Ladies and Gentlemen,
At UNCTAD VIII, the Cartagena Commitment urged that exports from least developed countries should be guaranteed duty-free access to major markets.
This proposal was simple, entirely practical, and morally unarguable.
In the bigger picture, the costs to importing countries would have been minuscule, and the
benefits to the 600 million inhabitants of the 48 LDCs potentially enormous. But too many vested
interests in particular sectors - most of them "sunset" industries in Western countries -- would
have been hurt. So the idea was stillborn.
Instead, LDCs had to settle for second-best: A high-level meeting in Geneva that would
focus instead on providing at least some LDCs - those whom the international community
pronounced ready - with a dose of trade-related technical assistance. The six multilateral agencies
involved in this initiative conducted a needs assessment which confirmed what was already well
known. The supply-side problems faced by most LDCs are enormous. They receive only a trickle
of foreign direct investment, despite strenuous efforts to make themselves "investor-friendly".
And their human and institutional capacity to cope with the demands posed by rules-based
multilateral trading system is on the verge of being overwhelmed.
If new trade negotiations commence in the coming weeks, their - perhaps I should say your -
need for further technical assistance will shoot up. We in the international agencies must be ready
to respond. But first we have to get the numbers right.
The World Bank estimates that the average cost to each developing country of
implementing just three of the agreements in the Uruguay Round was US$150 million. Putting
that figure into perspective, this was as much as the entire FDI received by Bangladesh and
Tanzania, two of the larger members of your group. For some of the smaller and weaker
members, it was four or five times the value of their annual foreign investment.
On the eve of the third WTO Ministerial Conference, let us therefore adopt a clear and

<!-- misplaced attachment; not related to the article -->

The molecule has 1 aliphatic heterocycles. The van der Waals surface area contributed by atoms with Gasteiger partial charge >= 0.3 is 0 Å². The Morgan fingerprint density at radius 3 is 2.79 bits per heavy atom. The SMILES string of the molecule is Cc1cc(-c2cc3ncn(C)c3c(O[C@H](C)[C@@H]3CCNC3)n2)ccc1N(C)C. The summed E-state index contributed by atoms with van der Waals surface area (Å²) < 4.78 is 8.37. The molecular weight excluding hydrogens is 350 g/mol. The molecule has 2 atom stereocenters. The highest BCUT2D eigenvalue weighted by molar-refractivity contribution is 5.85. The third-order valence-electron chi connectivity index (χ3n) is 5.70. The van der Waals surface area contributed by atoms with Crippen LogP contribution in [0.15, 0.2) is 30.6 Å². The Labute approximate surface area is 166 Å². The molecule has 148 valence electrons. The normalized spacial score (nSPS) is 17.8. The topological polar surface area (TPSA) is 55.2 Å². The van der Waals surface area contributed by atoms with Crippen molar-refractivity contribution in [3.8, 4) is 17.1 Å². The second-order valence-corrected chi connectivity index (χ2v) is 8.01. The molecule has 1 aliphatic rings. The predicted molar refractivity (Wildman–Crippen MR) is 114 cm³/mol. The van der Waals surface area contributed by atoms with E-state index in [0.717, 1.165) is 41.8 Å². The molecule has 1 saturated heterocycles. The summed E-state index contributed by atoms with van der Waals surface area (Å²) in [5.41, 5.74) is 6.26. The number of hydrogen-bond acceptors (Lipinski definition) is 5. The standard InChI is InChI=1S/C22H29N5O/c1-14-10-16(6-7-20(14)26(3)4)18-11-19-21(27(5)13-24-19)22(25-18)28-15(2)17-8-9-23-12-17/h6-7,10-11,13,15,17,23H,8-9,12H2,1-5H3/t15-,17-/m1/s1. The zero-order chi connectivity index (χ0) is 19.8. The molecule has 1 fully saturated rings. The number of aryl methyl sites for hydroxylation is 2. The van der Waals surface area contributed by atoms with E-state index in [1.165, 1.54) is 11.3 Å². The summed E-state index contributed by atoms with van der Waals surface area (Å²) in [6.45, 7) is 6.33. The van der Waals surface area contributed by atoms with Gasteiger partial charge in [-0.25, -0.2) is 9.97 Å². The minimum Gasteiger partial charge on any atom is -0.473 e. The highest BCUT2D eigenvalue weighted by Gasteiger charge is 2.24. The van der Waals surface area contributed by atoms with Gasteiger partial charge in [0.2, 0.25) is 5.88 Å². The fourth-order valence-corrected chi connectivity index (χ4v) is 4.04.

unambiguous position. Before LDCs are asked to implement any new international norms in trade
or trade-related areas, the cost of doing so must be quantified; the sources of funding identified;
and further technical assistance approved. This is a sine qua non.
Let us now turn to the heart of the matter. The main concern of LDCs at present is to stem,
and hopefully reverse, their marginalization, and to ensure their meaningful and beneficial
integration into the multilateral trading system.
To have a chance of overcoming the heavy odds stacked against these countries - ranging
from frequent natural disasters to civil war or AIDS - I would urge you to keep in mind five
Ways need to be found to obtain improved, and unencumbered, market access for your
exports. "Best endeavours" are not good enough: Only binding commitments will do
this time around.
Supply capacity needs to be strengthened, perhaps starting with the more familiar and
often less demanding markets in your own region. Subregional trade zones are a
promising means for a country to be able to learn to stand on its own feet.
Transport infrastructure needs to be upgraded, so as not to dissipate the comparative
price advantage which could be lost through high transport costs and long delays in
getting goods to market. It is no coincidence that over half of the LDCs are either small
island or landlocked countries, where this problem is particularly acute.
It is important to retain flexibility in the use of appropriate policy instruments, at least
for the time being, in order to strengthen the international competitiveness of those
sectors you deem to be of strategic importance.
Collective bargaining brings greater muscle to the negotiating table, but is only effective
if it is used to support precise, realistic and clearly articulated objectives. The meeting
of senior LDC officials at Sun City in South Africa, which we in UNCTAD organized,
endorsed this approach, and set out clear objectives for future negotiations. And in this
context it is with great pleasure that I take this opportunity officially to present to you
our Handbook for Trade Negotiators from Least Developed Countries. This should be
seen as part as UNCTAD´s effort to assist LDCs and other developing countries in
developing a positive trade agenda in multilateral Trade Negotiations.
You will be well aware that there might be attempts to divide the LDCs. Some may indeed
wish to see splits in the developing world. These moves should be resisted. Whatever the
rationale or justification given, the hard-won recognition of such key concepts as preferential
market access, adequate transitional periods, and special and differential treatment (S&D) in a
range of trade policy areas should be firmly defended.
Since the Uruguay Round, the underlying reality behind the provision of S&D measures has
not altered. If anything, the case has been strengthened. Far from being an exercise in generosity,